Alan Macleod on the War in Afghanistan and its influence on Hollywood

It’s common(ish) knowledge that the MCU has heavy affiliations with the US military with Iron Man (2008) needing approval from the Pentagon on scripting and plots in exchange for locations, equipment, money, and props. All in the name of war propaganda against the Middle East and Asia. Alan Mcleod expanded on this subject for Mint Press News:

If the occupation [of Afghanistan] was so unpopular and weak, how was it able to last so long? The Afghanistan Papers — a trove of military documents leaked to The Washington Post — showed that high-ranking government officials knew that the war was unwinnable but were openly lying to the public about how it was going, all while NGOs and military contractors made billions. 

But documents obtained by journalist Tom Secker under the Freedom of Information Act and shared with MintPress also show that Hollywood also played a significant role, knowingly collaborating with the Pentagon to produce pro-war propaganda about Afghanistan, ultimately helping to artificially buoy public opinion on the unwinnable campaign. This typically included giving the Pentagon direct editorial control over scripts and even removing any anti-war content or scenes that would show the military in a negative light. In exchange, the military offered its human resources, its bases as locations for filming, and its wide range of hi-tech vehicles to be used in movies. This quid pro quo effectively turned much of Hollywood, and the entertainment industry more generally, into cheerleaders for imperialism.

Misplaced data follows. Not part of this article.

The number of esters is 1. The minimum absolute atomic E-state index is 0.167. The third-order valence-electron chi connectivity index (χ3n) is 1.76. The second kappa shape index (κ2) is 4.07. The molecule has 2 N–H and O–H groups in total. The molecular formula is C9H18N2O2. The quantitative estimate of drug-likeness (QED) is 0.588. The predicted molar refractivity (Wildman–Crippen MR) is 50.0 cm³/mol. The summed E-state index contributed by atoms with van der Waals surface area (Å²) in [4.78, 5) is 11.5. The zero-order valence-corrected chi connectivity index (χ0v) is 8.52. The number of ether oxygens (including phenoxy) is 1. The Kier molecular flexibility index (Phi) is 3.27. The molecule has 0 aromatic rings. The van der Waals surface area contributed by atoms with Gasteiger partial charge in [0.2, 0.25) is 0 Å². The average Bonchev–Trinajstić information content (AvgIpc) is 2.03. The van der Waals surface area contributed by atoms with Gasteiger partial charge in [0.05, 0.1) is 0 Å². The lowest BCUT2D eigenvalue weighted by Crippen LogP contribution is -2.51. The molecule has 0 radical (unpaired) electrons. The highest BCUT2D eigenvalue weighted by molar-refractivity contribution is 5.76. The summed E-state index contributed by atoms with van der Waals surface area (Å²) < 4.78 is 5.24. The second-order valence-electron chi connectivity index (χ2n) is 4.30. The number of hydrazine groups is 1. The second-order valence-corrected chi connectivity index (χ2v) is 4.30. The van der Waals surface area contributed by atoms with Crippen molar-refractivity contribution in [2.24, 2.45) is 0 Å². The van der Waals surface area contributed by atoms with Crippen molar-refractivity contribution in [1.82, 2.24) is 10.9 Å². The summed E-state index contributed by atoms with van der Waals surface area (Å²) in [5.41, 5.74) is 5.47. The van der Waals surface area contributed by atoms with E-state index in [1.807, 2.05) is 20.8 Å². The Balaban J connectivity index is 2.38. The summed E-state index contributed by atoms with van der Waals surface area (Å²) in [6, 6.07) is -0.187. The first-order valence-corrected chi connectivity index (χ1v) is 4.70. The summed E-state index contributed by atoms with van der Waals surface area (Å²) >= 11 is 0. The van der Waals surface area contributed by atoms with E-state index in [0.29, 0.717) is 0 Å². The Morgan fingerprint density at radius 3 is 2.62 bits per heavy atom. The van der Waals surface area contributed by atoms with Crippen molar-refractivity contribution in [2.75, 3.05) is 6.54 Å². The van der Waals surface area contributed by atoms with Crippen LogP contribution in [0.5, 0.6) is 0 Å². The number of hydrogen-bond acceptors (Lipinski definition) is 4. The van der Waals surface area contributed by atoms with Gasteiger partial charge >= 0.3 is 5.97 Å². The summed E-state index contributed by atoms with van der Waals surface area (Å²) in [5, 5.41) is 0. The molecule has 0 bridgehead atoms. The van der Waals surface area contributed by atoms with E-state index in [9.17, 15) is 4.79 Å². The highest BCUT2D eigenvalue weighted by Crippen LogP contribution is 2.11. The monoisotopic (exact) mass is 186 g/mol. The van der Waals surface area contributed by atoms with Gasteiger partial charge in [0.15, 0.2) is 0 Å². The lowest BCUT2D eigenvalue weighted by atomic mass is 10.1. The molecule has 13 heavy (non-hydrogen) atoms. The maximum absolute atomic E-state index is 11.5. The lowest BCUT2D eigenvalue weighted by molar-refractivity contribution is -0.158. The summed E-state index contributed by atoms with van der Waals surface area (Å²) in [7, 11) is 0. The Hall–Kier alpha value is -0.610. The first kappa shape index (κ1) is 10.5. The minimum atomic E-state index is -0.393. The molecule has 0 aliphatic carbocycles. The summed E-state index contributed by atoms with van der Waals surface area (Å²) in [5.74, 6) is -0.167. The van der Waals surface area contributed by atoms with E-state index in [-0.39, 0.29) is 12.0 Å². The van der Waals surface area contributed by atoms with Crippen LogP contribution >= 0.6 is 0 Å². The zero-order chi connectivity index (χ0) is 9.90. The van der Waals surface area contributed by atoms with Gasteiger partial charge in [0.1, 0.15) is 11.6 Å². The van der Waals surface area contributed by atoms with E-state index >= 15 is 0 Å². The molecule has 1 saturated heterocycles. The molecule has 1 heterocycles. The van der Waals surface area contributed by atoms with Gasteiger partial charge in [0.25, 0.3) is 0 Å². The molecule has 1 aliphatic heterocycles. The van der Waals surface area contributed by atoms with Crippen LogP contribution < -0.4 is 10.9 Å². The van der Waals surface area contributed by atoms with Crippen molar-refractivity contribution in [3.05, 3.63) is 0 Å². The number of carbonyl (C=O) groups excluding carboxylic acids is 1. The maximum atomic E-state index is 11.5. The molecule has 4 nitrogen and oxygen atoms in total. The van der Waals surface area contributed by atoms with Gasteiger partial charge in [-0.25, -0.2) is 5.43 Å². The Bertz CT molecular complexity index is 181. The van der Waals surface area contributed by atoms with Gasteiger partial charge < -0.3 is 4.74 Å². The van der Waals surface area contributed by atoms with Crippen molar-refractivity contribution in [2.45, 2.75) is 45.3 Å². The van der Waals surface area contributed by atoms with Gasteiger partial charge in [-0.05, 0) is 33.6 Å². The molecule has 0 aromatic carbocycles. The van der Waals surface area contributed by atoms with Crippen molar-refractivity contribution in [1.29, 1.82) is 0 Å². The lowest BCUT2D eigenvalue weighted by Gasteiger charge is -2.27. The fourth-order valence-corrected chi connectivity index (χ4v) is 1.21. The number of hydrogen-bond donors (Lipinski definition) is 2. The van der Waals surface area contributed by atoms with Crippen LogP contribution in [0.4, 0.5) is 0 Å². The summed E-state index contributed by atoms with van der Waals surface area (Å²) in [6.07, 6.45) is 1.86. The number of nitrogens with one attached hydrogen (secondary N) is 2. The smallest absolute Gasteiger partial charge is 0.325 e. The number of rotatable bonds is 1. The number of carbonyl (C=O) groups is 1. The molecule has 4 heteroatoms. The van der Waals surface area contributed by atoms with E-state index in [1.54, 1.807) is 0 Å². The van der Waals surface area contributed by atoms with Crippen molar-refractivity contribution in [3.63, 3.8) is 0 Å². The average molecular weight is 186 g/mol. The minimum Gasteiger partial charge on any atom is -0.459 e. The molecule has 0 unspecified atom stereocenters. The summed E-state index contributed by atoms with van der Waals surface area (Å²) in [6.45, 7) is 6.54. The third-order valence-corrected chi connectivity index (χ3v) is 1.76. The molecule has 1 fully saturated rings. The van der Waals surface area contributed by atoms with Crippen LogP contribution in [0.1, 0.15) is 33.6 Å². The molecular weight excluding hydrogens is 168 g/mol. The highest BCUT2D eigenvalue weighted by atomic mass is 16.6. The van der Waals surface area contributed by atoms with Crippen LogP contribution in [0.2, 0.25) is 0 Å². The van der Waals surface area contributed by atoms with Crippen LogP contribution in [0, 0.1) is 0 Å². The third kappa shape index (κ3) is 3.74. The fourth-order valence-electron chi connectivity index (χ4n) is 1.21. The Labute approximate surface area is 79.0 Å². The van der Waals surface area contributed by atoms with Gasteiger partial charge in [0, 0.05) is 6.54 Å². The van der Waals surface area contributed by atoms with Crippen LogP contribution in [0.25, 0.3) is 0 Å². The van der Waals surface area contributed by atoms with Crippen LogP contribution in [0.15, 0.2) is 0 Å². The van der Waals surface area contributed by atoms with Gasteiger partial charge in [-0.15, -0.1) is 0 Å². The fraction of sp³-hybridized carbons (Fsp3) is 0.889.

Mcleod looks primarily at films outside the MCU such as 12 Strong, Lone Survivor, and Charlie Wilson’s War but its the section on Iron Man that really boiled my blood:

The original “Iron Man” script was decidedly pacifist, with protagonist Tony Stark attempting to use his enormous manufacturing empire to battle against war profiteers and the military industrial complex. However, after the Pentagon got involved, with Philip Strub again acting as the military liaison, the tone of the movie was radically altered. Much of the fighting in the movie takes place in modern-day Afghanistan, with the U.S. military serving the role of the good guys. In this sense, the film’s stance on war was reversed.

In exchange, the production agreement notes that the military would allow the movie to be shot at Edwards Air Force Base, just north of Los Angeles; provide “approximately 150 extras at Edwards AFB to play military members from various services and Afghan nationals;” help produce around 100 uniforms; and provide the opportunity to use a range of expensive aircraft.

My privileged anger is misguided and maybe even a little naïve but damnit, I liked Iron Man. At least we got Jeff Bridges as Obadiah Stane.

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